Sure, Mark Bowden is a bestselling author (Black Hawk Down, Hue 1968, among others). But for many years, he was also a regular journalistic scribe trying to spin gold out of hay. So he knows something about the daily grind and making it work for you, your editor, and your audience.
To wit, here are some tips he gave to Publishers Weekly:
- Know something — “Try coming up with 800 words when you have nothing to say; then try when you have just had a new experience. When you’ve learned something—anything—you’ll struggle to stay under the word count.”
- Understand what you are trying to do — “A clear answer to that question will help you avoid confusion and cliché.”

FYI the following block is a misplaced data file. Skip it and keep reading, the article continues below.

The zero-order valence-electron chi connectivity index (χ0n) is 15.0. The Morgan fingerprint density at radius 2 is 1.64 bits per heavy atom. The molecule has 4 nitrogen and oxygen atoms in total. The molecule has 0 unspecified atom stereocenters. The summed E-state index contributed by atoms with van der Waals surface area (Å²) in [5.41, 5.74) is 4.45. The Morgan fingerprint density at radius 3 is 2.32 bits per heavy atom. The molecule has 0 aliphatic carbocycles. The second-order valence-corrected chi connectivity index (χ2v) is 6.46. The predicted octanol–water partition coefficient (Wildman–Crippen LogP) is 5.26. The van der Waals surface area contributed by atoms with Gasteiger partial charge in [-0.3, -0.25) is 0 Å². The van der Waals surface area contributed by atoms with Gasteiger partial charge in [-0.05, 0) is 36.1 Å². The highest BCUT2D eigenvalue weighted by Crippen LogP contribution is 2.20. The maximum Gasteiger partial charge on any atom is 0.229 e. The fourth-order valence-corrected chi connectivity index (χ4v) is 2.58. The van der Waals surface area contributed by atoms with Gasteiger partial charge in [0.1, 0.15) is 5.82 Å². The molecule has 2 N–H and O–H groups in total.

- Rewrite, rewrite, and rewrite some more — “I still listen closely to my editors and usually take their advice. They are your first readers, and they get to talk back. They can tell you if your prose is confusing, boring, boorish, or simply wrong. A writer who doesn’t listen is a fool.”
- Be yourself — “Young writers in particular try to sound more learned or sophisticated or official. It’s the fastest way to make a fool of yourself on the printed page.”
- Scenes are gold — “Think about your experience as a reader. Pages turn swiftly when we’re reading action or dialogue, while exposition and description can slow things to a crawl.”